For a lot of people this means that they don’t have to drive their car, wait for a bus, or stand in a packed c-train to get to work. Pedaling to work is becoming more popular each year in Calgary.  The freedom of being out in nature, getting fresh air, and enjoying the peaceful pathways sounds very attractive. Whether you’re thinking about starting to ride to work, or have already taken that step, one of the first things you need to think about is protecting your bike while it’s parked at work.

It’s not uncommon for people to spend $3,000 or more on a bicycle. So investing in a quality bike lock is usually the first thing people think of.  Our friends at MEC wrote a great post on choosing the right bike lock.  https://www.mec.ca/en/explore/locking-your-bike?utm_source=facebook&utm_medium=social&utm_campaign=fall&utm_term=cycling&utm_content=en_bikelock  The important thing to remember here is that a bike lock is a good deterrent, but if a thief really wants your bike, they will probably find a way to get it.

So what if your bike gets stolen… you have insurance, so you’ll be fine right? Maybe, what many people don’t know is that there may be limitations on their home policy for bicycle coverage.  Most home policies will give you coverage for at least $1,000 towards bicycles & their equipment. If you have a $3,000+ bike that’s a problem. You’ll need to check your policy wordings, or contact your broker, to see if your policy has limitation.

If you have a limitation on your policy, and you own a bicycle that’s valued above the limit of coverage, it’s time to contact your broker and talk about adding a bicycle floater to your policy. A bicycle floater will specifically list the bicycle (year, make, model, serial number) on the policy and what its value is.  The floater cost will vary depending on the insurance company but plan to spend around $5 for every $100 of bicycle value.   So a $3,000 bicycle would cost you around $150 a year to insure, which is a lot less than having to replace your bike yourself.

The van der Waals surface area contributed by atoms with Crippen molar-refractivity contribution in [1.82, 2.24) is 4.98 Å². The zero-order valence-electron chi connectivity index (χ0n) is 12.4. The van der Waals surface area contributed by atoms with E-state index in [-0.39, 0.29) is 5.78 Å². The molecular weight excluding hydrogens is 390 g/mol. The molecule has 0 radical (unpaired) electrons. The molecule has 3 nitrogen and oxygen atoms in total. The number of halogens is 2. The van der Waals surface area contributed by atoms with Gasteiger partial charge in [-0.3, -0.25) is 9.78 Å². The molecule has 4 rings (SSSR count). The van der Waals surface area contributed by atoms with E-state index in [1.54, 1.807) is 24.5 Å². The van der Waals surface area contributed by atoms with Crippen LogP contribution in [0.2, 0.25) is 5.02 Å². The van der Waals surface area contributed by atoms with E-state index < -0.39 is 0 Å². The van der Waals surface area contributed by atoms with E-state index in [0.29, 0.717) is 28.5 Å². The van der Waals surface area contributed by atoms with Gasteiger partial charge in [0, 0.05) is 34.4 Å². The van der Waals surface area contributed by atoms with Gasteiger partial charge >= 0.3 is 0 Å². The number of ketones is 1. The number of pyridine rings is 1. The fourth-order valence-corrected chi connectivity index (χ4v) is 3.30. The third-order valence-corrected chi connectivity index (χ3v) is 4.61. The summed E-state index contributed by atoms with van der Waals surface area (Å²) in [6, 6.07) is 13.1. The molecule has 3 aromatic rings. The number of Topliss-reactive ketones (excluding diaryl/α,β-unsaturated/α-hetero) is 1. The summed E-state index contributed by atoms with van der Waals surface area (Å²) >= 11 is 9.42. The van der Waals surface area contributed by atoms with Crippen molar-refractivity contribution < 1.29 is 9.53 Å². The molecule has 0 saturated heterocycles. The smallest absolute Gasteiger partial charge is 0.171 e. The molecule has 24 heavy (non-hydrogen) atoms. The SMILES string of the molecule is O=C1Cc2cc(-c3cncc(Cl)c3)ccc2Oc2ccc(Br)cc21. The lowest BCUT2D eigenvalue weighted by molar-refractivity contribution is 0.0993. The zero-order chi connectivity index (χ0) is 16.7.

In addition, a bicycle floater will also either reduce or eliminate the deductible on the bike that’s listed. Most home policies have a $1,000 deductible.  A bicycle floater will reduce that deductible.  Again, this will vary depending on the insurer but a deductible ranging from $25 to $100 would be a reasonable expectation.

Happy trails!

Insurance

Going round in circles….

Traffic
There has been a great deal of discussion in the media lately regarding dangerous traffic intersections in YYC. There are a number of reasons why some intersections are more problematic than others. Increased traffic demands exceeding designed capacity, aging infrastructure, confined space preventing larger intersections, topography, poor drainage, glare from sunlight, etc to name a few.

Traffic circles, or “roundabouts” as our friends across the pond like to call them, are becoming increasingly more common here in Calgary. For a lot of us when we think of traffic circles we think of Clark W Griswold stuck driving around the Lambeth Bridge roundabout in London for hours… “ Look kids!  Big Ben, Parliament!”

While traffic circles may seem daunting to some, the truth is traffic circles are a safer, and more efficient way of moving traffic. A recent study showed that traffic circles provide the following benefits:

  • A 37% reduction in overall collisions
  • A 75% reduction in injury collisions
  • A 90% reduction in fatality collisions
  • A 40% reduction in pedestrian collisions

There are some key reasons for these results.

  • Lower travel speeds. Drivers must slow down and yield to traffic before entering the traffic circle. Speeds in the circle are typically 15-30km/h so when a collision does occur it’s typically minor and causes fewer injuries due to lower speeds.